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The Importance of Contracts

By August 16, 2016November 25th, 2021No Comments
The Importance of Contracts

In today’s complex business environment, having a basic understanding – and appreciation – of contracts is critically important.  Too often, we (attorneys) see a dispute arise because there is no contract between the parties or only a unilateral document governing the parties’ relationship. In other cases, we see that one or both of the parties did not understand their contractual obligations at the time they executed the agreement.

Contracts govern the relationship between the parties – before, during, and after the agreed upon services or transaction.  In the event of a dispute between the parties (or even with a third-party), the contract may govern the parties’ obligations and the dispute resolution process.  The contract may even define the parties’ damages in the event of a breach of the agreement.

Ultimately, the value of contracts is in their ability to specifically define the parties’ rights and remedies.  This allows the parties to determine what their obligations will be and their potential exposure in the event of their own failure to perform, or the other party’s failure to perform.  After all, contracts are the terms agreed upon by both parties.

Although the law will enforce oral and written contracts or agreements, to accomplish the goal of the contracts, for the reasons set forth in this article, the contract should always be in writing

The following is a brief review of some of the most important contractual provisions that should be analyzed in each agreement.

Indemnity is the obligation to secure or protect another against loss or other financial burden. These complicated and lengthy provisions typically obligate you the contracting party to indemnify a second party in the event that a third party makes a claim on the second party. This obligation may be triggered by your negligence or even the allegation of your negligence. The obligation may also be triggered by the negligence or alleged negligence of your subcontractor or consultant.  These provisions may also include your (immediate) duty to defend or hold the second party harmless.2. Attorneys’ Fees

When a dispute does arise between the contracting parties, an attorneys’ fees provision allows the party prevailing in the litigation or arbitration to be awarded its attorneys’ fees.  Notably, under California law, an attorneys’ fees provision in a contract applies to both parties, even if the contract indicates that it only applies to one of the two parties.  Attorneys’ fees provisions can significantly impact the resolution of a dispute: in addition the disputed damages, the parties are at risk of incurring the other party’s attorneys’ fees.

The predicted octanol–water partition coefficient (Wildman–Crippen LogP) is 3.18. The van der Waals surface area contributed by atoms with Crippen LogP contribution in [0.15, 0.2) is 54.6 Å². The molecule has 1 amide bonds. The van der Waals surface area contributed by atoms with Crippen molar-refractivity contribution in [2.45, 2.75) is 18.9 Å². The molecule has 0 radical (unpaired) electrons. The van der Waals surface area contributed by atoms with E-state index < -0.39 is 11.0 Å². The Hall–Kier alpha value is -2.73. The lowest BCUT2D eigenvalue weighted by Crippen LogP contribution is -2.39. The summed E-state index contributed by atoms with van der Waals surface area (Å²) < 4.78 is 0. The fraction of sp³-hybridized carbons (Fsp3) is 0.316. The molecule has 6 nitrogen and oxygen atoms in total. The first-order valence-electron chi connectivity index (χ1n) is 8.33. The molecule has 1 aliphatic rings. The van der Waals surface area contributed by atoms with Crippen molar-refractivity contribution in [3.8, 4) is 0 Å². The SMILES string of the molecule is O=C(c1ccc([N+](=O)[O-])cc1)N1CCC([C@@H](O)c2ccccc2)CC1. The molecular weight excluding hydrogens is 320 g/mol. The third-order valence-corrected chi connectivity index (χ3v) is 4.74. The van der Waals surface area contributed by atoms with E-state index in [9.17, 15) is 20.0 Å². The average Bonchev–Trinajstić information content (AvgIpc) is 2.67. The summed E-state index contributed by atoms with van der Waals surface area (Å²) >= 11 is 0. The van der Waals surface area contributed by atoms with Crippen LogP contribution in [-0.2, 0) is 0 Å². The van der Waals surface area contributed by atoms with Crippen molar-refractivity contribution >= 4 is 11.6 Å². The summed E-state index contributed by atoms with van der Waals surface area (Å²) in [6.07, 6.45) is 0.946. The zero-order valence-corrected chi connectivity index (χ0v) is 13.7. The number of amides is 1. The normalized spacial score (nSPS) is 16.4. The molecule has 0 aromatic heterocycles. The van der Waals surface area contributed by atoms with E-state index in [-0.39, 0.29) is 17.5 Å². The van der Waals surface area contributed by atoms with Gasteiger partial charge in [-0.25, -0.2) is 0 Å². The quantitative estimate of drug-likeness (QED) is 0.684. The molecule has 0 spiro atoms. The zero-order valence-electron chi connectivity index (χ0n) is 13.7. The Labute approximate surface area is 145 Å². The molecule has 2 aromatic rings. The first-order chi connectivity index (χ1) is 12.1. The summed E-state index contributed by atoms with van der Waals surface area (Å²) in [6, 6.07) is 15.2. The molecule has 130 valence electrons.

Also, if there is no attorney’s fee provision in the contract, no attorney’s fees are recoverable by the winner from the loser unless there is some statute that allows it. Good examples of this are attorney fees recovery against the surety on a public works payment bond, attorney fees recovery by the prevailing party under the prompt payment statutes and so on.

Also, fees might be recoverable even if there is no fee provision in the contract you signed but there is a fee provision in an incorporated other agreement.

Always make the small investment in having a lawyer review any contract before you sign it.3. Dispute Resolution

Often, contracts will include dispute resolution procedures including mediation and/or arbitration.  In some cases, submission of the dispute to mediation is a prerequisite to the award of attorneys’ fees (i.e., failure to submit to mediation may waive the right to attorneys’ fees) or even to bringing suit.  In other cases, the dispute must be submitted to arbitration instead of litigation (i.e., submitted to a judge or jury).   Mediation is non-binding: the mediator attempts to facilitate an agreement between the parties.  Arbitration, on the other hand, is typically binding: the arbitrator makes a binding decision.4.Limitation of Liability

“Limitation of Liability” provisions typically limit one party’s liability (exposure) to a set amount.  The amount may be an agreed-upon figure, the contract amount (project or transaction), or the limits of the available liability insurance or surety bond

With respect to surety bonds, the limit or penal sum of the bond does not change with the bonded contract amount unless there is a written agreement that does it does. Normally, if a $500,000 contract increases by another $500,000 due to change orders, the penal sum remains at $500,000 but the fee you pay for the bond (the premium) increases because it is based on the contract amount and not the penal sum of the bond.5. Liquidated Damages

Liquidated damages are a specific amount of damages that are to be assessed in the event of a party’s breach of its obligations or late performance of its obligations.  Liquidated damages are not meant to be a penalty, but to allow the parties to specifically determine – and agree upon – their exposure.

The wording of a contract (indeed, a single word) can trigger or negate any of the above contractual provisions. As a result, careful review of the contractual provisions in your own standard contract or any proposed contract is of the utmost importance.

Often, parties do not seek to revise or negotiate a contract out of fear of losing a business opportunity.  However, entering into an unfavorable contract can cost a party more than the lost business opportunity.

To ensure you have the strongest protection available, Lanak & Hanna has experienced attorneys available to review and analyze all of your contract needs. We are also available to give live presentation to your group on this topic or surety bonds or any other topic having to do with construction or insurance.

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